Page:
Assuming that they are given an equal chance, blacks are in a better position today to move into the middle class than any predecessor minority group, maintains Bart Landry, author of "The New Black Middle Class."
That is because the economy is producing more middle-class white-collar jobs than any other kind, he points out. "If you came in in the '50s and had an equal chance, you should have middle-class children now," said Landry. "If they went to school, boom, the jobs available to them should all be middle class. At the turn of the century, or during the Depression, a very small percentage of anybody was middle class."
The Washington area certainly has an economy fueled by white- collar information-intensive jobs. Does that make it a replicable model for creation of a national black middle class? The answer is mixed, according to those who have studied successful entrepreneurs.
Their concern is that the government system that contributed to blacks getting as far as they have here may have instilled bureaucratic methods of thought that are not conducive to the risk-taking almost invariably tied to obtaining real wealth.
There is no question that the original key for black success in Washington was the civil service examination. It linked employment simply to a test score. "Ethnic groups have always tended to head into certain occupational areas. Jews into the garment district because of the skills brought from Eastern Europe. Asians going into grocery stores. Swedes into lumbering. Irish into politics," noted Landry. "The government in Washington proved to be an employer that would hire," Landry said. "So blacks continued to enter into government service."
But government is no longer the font of all jobs in the area. In fact, the overwhelming majority of the middle-class and upper-middle-class blacks in this area today works in private industry. Only 12 percent is employed by the federal government, and a lesser number are employed by state and local government, according to Washington Post demographic data.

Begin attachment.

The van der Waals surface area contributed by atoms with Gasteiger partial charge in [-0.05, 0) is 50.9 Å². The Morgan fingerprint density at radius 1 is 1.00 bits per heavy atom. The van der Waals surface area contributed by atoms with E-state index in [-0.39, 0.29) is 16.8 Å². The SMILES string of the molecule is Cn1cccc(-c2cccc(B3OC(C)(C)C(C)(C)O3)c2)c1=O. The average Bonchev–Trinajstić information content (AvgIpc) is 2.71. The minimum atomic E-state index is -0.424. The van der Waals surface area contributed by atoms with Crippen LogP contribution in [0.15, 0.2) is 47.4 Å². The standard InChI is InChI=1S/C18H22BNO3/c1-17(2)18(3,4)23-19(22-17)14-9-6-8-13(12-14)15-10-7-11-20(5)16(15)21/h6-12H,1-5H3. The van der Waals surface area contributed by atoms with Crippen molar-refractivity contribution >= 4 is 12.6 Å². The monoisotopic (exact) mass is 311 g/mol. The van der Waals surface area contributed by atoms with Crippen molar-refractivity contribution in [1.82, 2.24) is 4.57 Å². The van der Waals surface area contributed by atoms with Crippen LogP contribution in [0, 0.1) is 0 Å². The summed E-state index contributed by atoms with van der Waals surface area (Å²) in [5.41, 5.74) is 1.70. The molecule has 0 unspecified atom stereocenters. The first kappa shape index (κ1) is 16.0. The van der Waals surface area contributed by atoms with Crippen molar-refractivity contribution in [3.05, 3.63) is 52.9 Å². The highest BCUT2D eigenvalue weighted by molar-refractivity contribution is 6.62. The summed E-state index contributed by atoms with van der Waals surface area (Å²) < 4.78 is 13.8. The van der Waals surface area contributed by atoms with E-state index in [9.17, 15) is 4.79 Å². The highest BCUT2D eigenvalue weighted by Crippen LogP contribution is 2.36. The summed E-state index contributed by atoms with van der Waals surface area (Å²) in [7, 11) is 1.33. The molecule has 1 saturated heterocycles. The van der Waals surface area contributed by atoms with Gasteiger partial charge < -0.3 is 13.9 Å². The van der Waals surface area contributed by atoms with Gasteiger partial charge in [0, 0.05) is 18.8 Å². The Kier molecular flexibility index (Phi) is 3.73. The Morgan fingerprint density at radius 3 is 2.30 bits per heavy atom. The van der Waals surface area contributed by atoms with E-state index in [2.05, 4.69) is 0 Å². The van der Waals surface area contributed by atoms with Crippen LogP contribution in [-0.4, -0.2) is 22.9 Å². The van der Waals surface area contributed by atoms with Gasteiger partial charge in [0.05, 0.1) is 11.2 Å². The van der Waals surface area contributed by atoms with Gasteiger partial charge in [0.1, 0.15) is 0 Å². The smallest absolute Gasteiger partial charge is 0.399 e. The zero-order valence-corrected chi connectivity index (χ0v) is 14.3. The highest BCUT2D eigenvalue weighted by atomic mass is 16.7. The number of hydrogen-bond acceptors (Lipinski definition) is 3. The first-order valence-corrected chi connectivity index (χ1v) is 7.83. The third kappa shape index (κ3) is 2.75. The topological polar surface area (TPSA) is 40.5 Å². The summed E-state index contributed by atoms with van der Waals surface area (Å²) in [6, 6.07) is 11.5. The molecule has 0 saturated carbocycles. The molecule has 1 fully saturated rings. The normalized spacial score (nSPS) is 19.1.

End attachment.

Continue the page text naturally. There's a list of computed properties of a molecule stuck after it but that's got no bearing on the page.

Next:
This vast movement to the private sector does not necessarily mean a jump to wealth, however. Being tied to a paycheck is the same no matter what the source of the check. It is in the area of entrepreneurship and owning a company that the big opportunities lie. And it is in that area that a history of government jobs can be a hindrance, according to James S. Howell. In essence, he says that good bureaucrats make lousy entrepreneurs.
Howell is the chief economist of the Bank of Boston, where he helped give birth to the entrepreneurial high-technology eruption that is reshaping New England. Also, he is chairman of the Council for Economic Action, a nonprofit foundation active in Prince George's County and nationwide that gives black entrepreneurs technical aid.
"The emerging black middle class ought to create entrepreneurship because of its education," Howell said. "But the mindset in Washington is not conducive to entrepreneurship. What you've got is two powerful forces fighting themselves. The government is what got you into the middle class. But no government entity has a lot of room for mavericks. It encourages consistency and conformity. You can see that in the uniformity of the dress on the streets."